RightFielder Object:Config Example

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mdRightFielder.cfg Case Studies

The mdRightFielder.cfg file is a plain text file that users can use to override the default entries contained in the mdRightFielder.dat data file.

For complete instructions of available tables and types which can be overridden, as well as syntax and examples, open the mdRightFielder.cfg in a text editor and follow the instructions.

This article discusses the different types of modifications that can be made in mdRightFielder.cfg:


Lookup Table Overrides

This is the addition or removal of words (and phrases) to the Object’s dictionaries. This essentially expands (or limits) Right Fielder’s vocabulary.

There are three lookup tables in Right Fielder Object:

  • LeftToken – used to recognize words and phrases that usually appear at the start of data (name, company, titles)
  • MiddleToken – used to recognize words and phrases that usually appear at the middle of the data (addresses, apartments, PO Boxes, etc)
  • RightToken – used to recognize words and phrases that usually appear at the end of data (city, state, country)

Example: You're processing a database of car dealerships and the company recognition isn’t fielding car companies correctly. Processing might be a lot more accurate if you would modify the LeftToken table in this way:



  • It is not necessary for the entries to be sorted.
  • These entries will override any existing dictionary entries (for example, ‘LINCOLN’ is by default a First Name indicator). The second field, containing the ‘C’ indicates what kind of word is being described (it’s ‘token’).
  • Only one token can be used per entry. Each table has different tokens that can be used in it, see the mdRightFielder.cfg for details.

Regular Expression Overrides for Defined DataTypes

The addition of regular expressions that are used to recognize specific character patterns (for example, phone numbers, e-mails, etc).

Regular expression are used to recognize postal codes, e-mail addresses, phone numbers and URLs. These are types of data that can’t well be recognized using a dictionary, but the actual pattern of numbers, letters and punctuation is very useful in identifying the data. For example, Canadian Postal Codes always follow the pattern alpha-digit-alpha-digit-alpha-digit. They are recognized with the regular expression:

(?<=^| ) [a-z][0-9][a-z] [- ]? [0-9][a-z][0-9] (?= |$) (?= |$)

  • Start with simple expressions and gradually add complexity,
  • Test each addition before moving on.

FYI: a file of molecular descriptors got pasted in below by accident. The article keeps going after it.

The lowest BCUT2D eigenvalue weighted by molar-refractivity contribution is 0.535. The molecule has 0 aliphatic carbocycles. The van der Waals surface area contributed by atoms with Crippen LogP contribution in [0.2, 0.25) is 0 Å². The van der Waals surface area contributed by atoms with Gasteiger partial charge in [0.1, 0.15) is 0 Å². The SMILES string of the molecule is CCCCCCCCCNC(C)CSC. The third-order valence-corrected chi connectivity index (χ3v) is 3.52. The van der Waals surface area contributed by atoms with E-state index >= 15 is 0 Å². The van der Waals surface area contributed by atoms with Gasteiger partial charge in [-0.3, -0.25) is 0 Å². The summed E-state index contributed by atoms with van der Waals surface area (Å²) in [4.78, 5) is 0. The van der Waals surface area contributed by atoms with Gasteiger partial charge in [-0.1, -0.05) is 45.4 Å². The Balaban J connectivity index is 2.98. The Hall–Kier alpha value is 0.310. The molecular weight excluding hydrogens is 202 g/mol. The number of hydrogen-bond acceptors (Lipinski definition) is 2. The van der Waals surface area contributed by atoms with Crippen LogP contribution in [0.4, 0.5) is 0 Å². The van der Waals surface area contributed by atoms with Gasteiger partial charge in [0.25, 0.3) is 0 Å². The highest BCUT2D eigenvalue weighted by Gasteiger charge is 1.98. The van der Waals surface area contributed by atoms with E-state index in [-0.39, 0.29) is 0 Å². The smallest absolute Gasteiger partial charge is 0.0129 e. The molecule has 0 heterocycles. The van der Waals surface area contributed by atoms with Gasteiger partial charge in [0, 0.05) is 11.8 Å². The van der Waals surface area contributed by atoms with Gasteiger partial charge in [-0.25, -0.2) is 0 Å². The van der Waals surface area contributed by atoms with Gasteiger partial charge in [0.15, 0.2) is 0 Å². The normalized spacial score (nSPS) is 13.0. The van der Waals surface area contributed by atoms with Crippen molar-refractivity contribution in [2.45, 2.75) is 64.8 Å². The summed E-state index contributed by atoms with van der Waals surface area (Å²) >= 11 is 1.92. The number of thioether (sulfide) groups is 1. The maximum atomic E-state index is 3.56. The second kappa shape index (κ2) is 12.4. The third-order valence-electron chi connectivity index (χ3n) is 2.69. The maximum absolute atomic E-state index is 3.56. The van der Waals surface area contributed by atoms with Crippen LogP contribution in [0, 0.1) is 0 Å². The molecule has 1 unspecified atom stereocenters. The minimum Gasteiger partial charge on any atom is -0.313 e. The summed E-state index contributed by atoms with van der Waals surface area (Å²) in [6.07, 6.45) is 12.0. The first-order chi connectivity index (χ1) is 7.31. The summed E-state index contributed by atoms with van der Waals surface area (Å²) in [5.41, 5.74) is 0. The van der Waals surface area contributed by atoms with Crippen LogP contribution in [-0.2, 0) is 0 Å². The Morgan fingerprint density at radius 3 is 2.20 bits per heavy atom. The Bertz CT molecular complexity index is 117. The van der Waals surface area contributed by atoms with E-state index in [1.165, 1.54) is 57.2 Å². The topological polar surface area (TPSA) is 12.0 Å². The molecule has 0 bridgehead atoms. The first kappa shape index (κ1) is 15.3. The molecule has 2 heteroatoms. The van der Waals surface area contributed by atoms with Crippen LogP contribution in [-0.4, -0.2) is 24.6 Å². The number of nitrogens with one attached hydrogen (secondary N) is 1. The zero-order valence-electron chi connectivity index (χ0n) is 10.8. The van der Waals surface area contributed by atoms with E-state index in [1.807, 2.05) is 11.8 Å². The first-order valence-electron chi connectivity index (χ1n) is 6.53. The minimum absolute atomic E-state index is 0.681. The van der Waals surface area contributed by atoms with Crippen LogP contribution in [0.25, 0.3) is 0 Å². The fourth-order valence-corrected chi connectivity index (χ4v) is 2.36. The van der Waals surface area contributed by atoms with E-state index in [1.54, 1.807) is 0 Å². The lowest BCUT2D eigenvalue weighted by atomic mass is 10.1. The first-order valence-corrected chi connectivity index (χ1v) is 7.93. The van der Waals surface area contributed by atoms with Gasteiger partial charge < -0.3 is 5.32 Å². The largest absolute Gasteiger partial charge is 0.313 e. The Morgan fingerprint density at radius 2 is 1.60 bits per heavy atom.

• Use third party Regex builder tools to greatly ease this trial and error process.

Say, for example, you have data that was run through OCR software. Unfortunately, in many cases 0’s and 1’s were accidentally recognized as O’s and l’s. We can enhance Right Fielder’s recognition of abominations such as “Ol234” with this expression:

(?<=^| ) [0-9Ol]{5} [- ]? ([0-9Ol]{4})? (?= |$)

This regular expression can be broken up into 5 parts:

(?<=^| ) Like the preamble, this indicates that a break or delimiter of some sort must follow the zip code.
[0-9Ol]{5} This indicates that we need to see any number, an uppercase O or a lowercase l. And we need to see 5 of them in a row.
[- ]? This indicates that we might see a dash, a space (but we may not see either). The? quantifier means that we can see 0 or exactly 1 iterations of the character.
([0-9Ol]{4})? This indicates that we need to see any number, an uppercase O or a lowercase l. We need to see 4 of them in a row. However, there’s catch here, because sometimes people omit the Plus 4, so the sub-expression is surrounded by parentheses and followed by the ? quantifier.
(?= |$) Like the preamble, this indicates that a break or delimiter of some sort must follow the zip code.

Now that we designed our regular expression, we need to add it to the PostalCodeRegEx table:

5,(?<=^| )[0-9Ol]{5}[- ]?([0-9Ol]{4})?(?= |$)

When a regular expression finds a match, the match is removed from the input data, so a later expression (which may be more fitting) will not find the match. Thus, processing order is important. However, we can’t simply sort regular expressions like we do with lookup tables. Instead, you must provide a number (the 5 in our example) which will indicate it’s place in the regular expression processing order. The lower the number, the sooner it is processed.